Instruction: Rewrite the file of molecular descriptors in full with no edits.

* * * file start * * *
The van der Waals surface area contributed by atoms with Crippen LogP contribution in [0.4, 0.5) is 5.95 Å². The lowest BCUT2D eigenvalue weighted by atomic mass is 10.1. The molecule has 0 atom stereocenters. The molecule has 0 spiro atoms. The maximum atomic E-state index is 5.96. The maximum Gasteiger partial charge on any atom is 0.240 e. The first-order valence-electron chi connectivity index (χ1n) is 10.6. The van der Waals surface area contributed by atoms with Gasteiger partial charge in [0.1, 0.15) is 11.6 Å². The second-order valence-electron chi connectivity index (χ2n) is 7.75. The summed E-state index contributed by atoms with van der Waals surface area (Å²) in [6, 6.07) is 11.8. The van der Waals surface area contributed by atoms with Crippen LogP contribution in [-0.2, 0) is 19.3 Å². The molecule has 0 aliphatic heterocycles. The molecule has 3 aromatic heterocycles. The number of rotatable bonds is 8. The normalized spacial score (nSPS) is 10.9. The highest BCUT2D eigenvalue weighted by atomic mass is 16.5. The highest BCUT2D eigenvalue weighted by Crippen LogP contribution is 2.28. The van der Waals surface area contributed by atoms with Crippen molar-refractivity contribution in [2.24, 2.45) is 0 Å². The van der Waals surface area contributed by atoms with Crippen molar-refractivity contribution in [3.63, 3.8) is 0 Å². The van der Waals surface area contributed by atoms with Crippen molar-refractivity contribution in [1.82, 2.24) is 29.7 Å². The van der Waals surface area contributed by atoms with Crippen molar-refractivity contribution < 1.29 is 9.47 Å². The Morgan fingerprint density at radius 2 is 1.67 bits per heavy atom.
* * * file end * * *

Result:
The van der Waals surface area contributed by atoms with Crippen LogP contribution in [0.4, 0.5) is 5.95 Å². The lowest BCUT2D eigenvalue weighted by atomic mass is 10.1. The molecule has 0 atom stereocenters. The molecule has 0 spiro atoms. The maximum atomic E-state index is 5.96. The maximum Gasteiger partial charge on any atom is 0.240 e. The first-order valence-electron chi connectivity index (χ1n) is 10.6. The van der Waals surface area contributed by atoms with Gasteiger partial charge in [0.1, 0.15) is 11.6 Å². The second-order valence-electron chi connectivity index (χ2n) is 7.75. The summed E-state index contributed by atoms with van der Waals surface area (Å²) in [6, 6.07) is 11.8. The van der Waals surface area contributed by atoms with Crippen LogP contribution in [-0.2, 0) is 19.3 Å². The molecule has 0 aliphatic heterocycles. The molecule has 3 aromatic heterocycles. The number of rotatable bonds is 8. The normalized spacial score (nSPS) is 10.9. The highest BCUT2D eigenvalue weighted by atomic mass is 16.5. The highest BCUT2D eigenvalue weighted by Crippen LogP contribution is 2.28. The van der Waals surface area contributed by atoms with Crippen molar-refractivity contribution in [2.24, 2.45) is 0 Å². The van der Waals surface area contributed by atoms with Crippen molar-refractivity contribution in [3.63, 3.8) is 0 Å². The van der Waals surface area contributed by atoms with Crippen molar-refractivity contribution in [1.82, 2.24) is 29.7 Å². The van der Waals surface area contributed by atoms with Crippen molar-refractivity contribution < 1.29 is 9.47 Å². The Morgan fingerprint density at radius 2 is 1.67 bits per heavy atom.